In a previous post, Getting CRUDy with Meteor, I wrote about a way to abstract your event handling so that you didn't have to handle routine events in every single template. The original solution came from my Meteor application EtherPOS. The solution was a bit complex, I think partially, because it was so early on in both Meteor's progress and my own Meteor development progress.
Recently, during a massive upgrade of EtherPOS, I further abstracted my event handling into an even simpler structure through the use of nested templates. This has resulted in more readable code, easier maintainability and easier debugging.
Sunday, November 24, 2013
I was going to title this post Meteor Impact: What To Do When Your App Blows Up!. I chose otherwise because the issue we ran into had nothing to do with Meteor and everything to do with how I had designed the application. As well, it sent me down an interesting rabbit hole in search of a solution to the problems we were experiencing within our application and I felt the title needed to be a bit more indicative of that.
Wednesday, October 2, 2013
So, over the past couple of months I have told a number of people on the Google meteor-talk forum and on irc that I would whip up an article about how I have implemented forms handling and basic crud in my Meteor application.
This article comes with a few caveats.
This article comes with a few caveats.
- I started my application before Meteorite. So, I don't use 3rd party packages and I haven't converted these application design concepts into packages.
- This isn't a cut & paste recipe. This is a high level overview of my application design. It should be sufficient for someone to understand and potentially implement.
- I am still on Meteor 6.4.1. No idea if it will work with 6.5.1
- I am simplifying what I did to make it easier to follow and leaving A LOT out.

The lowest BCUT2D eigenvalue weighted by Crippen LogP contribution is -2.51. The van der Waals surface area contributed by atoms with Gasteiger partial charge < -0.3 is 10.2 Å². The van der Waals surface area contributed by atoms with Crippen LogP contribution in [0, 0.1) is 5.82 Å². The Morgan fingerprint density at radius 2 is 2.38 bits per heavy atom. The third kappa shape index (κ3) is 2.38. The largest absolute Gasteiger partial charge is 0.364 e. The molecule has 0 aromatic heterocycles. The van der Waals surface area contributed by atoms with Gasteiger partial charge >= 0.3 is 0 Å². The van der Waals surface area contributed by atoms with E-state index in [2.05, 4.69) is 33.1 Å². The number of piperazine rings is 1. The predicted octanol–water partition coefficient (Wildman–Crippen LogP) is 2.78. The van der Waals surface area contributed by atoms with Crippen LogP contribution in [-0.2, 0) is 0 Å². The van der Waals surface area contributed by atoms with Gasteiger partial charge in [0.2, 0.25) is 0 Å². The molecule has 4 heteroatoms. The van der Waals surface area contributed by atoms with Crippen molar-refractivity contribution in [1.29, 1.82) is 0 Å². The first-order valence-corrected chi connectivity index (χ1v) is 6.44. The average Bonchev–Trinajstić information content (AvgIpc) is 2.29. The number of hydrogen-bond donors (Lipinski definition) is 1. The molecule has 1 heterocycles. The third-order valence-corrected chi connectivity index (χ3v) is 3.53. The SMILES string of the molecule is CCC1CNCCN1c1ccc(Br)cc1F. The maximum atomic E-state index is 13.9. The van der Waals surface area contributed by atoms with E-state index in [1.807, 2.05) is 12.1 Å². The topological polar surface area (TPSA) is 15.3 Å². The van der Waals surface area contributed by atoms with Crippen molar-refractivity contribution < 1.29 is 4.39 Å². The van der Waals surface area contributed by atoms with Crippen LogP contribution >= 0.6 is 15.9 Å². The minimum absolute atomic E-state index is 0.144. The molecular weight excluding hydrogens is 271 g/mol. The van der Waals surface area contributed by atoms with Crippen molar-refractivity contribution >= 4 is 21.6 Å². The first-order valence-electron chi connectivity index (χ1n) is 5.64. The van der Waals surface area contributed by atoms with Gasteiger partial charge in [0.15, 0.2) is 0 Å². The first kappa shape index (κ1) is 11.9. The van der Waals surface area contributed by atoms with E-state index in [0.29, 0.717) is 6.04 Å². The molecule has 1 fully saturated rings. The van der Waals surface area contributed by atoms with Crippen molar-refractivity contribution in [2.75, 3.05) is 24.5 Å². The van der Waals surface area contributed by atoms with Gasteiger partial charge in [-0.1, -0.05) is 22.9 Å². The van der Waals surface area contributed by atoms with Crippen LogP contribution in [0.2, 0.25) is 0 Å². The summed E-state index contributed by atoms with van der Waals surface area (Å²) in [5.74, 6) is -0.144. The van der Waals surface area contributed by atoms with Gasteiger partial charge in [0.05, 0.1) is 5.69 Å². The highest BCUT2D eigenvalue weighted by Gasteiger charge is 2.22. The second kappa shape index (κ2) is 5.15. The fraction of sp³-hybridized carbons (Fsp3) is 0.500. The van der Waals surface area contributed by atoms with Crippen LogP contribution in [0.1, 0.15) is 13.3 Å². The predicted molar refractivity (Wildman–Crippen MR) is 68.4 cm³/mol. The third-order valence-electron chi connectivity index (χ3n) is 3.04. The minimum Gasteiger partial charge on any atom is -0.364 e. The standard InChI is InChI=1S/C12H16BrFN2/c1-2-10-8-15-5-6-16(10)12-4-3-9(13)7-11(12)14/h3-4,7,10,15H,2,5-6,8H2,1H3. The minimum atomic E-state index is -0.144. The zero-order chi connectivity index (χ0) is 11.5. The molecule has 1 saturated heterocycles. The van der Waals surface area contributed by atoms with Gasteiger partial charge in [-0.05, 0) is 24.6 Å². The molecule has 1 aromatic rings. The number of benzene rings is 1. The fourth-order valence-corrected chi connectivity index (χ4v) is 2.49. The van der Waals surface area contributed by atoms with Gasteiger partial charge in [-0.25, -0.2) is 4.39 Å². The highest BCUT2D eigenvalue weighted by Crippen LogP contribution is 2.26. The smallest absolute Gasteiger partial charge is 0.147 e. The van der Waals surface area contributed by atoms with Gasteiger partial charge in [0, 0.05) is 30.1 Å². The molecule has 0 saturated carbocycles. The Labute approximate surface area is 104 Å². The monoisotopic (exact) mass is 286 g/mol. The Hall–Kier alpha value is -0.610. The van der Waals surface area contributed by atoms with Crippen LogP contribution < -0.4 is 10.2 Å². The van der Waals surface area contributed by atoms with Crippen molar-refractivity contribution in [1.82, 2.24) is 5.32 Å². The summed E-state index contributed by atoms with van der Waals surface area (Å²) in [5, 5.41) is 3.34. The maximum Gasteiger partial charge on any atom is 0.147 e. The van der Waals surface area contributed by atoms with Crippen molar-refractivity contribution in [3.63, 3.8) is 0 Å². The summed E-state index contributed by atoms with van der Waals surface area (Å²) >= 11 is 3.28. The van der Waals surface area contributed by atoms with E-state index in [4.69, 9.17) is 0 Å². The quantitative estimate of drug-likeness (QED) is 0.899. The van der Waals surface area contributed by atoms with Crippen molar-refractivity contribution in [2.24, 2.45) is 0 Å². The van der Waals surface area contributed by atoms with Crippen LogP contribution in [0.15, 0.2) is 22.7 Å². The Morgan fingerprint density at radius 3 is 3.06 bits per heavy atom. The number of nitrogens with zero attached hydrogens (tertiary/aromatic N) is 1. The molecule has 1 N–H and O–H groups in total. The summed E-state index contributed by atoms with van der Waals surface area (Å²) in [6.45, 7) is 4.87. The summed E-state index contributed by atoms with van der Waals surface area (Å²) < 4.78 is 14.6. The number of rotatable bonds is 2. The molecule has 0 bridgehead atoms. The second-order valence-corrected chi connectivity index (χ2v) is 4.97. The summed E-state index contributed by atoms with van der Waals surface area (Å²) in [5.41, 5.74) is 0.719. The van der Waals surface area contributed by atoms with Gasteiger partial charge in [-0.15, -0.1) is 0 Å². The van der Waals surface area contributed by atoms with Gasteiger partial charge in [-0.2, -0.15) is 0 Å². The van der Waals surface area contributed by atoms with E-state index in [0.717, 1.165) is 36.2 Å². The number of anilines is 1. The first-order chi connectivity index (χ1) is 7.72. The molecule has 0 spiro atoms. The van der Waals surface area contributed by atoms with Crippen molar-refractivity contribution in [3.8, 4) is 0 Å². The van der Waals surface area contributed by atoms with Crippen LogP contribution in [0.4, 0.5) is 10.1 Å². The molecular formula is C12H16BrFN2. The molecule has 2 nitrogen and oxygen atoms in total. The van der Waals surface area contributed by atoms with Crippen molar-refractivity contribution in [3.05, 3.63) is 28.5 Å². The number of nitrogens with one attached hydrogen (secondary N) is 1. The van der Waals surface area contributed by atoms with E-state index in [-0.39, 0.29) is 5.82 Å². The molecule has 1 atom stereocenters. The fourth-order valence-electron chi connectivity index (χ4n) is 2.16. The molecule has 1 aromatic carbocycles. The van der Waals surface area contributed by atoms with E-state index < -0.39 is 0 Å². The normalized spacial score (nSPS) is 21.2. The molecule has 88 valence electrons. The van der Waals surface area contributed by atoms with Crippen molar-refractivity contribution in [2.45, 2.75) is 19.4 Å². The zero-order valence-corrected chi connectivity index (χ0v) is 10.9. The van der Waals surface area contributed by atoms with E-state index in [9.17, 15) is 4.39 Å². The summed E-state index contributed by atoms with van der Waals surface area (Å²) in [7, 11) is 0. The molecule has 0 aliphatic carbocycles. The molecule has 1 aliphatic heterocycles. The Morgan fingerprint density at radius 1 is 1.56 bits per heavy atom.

- I wrote this fast. It will be littered with misspellings and grammatical errors.
Monday, September 2, 2013
Toward the end of 2011, I kicked off the R& D phase for a new project called EtherPOS. EtherPOS is a cloud based retail point of sale system for multi-store organizations. At the time, one of my other companies, Atomic Tattoos, was struggling and burdened by the inefficiencies of three different retail point of sale systems. At my wits end, I decided it was time to create a retail point of sale system that acts and thinks like a retailer does. My decision involved selecting Meteor as the framework of choice!
Tuesday, May 1, 2012
At one of my companies Atomic Tattoos we just recently did an interesting experiment that involved Facebook, contests, sweepstakes, prizes, gift certificates and social commerce. For the last ten years we have given gift certificates and gift cards to our media partners to use in contests and promotions and we routinely give them away to non-profit organizations to auction off for fund raising campaigns. Over the last few years we have shifted more and more of our advertising and marketing budget away from traditional media to online media. More specifically, we have focused our efforts on micro-sites, mini-sites, fan pages combined with interactivity campaigns.
Saturday, December 31, 2011
At one of my companies Atomic Tattoos we have actively engaged in Socially Responsible campaigns since 2003. Specifically we created, launched and have maintained Toys for Tats and Tats for Tatas. Both of these are socially responsible commercial campaigns that generate more benefit for the participants than the costs of the campaigns. In fact, the commercial costs of these campaigns is actually less than the commercial value while producing extensive social and community value. The problem over almost the last decade has been management of what was a primarily manual effort. So, this year, 2011, we decided to introduce technology and business automation into the design and ended up creating what we now call a Socially Responsible Enablement Platform.
Monday, August 15, 2011
Back in 2004, at one of my companies Atomic Tattoos we launched a plastic mag-stripe gift card program that was driven through our credit card Point of Sale terminals into Lynk Systems Gift Lynk platform. As a fleet of multiple stores, printed paper gift certificates just don't cut it as there is not enough back office over sight and too much potential for fraud. Considering that I already had almost a decade of payments technologies experience including experience prepaid debit card systems, software and programs, why didn't I bring this in house? Well, I finally took the plunge and brought the Atomic Tattoos gift card program in-house with our own custom written software. So, either I am lazy or the impetus toward development is definitely economic and based on cost of external services versus cost of internal services in energy, resources, time and money; that is when an exercise is not purely academic.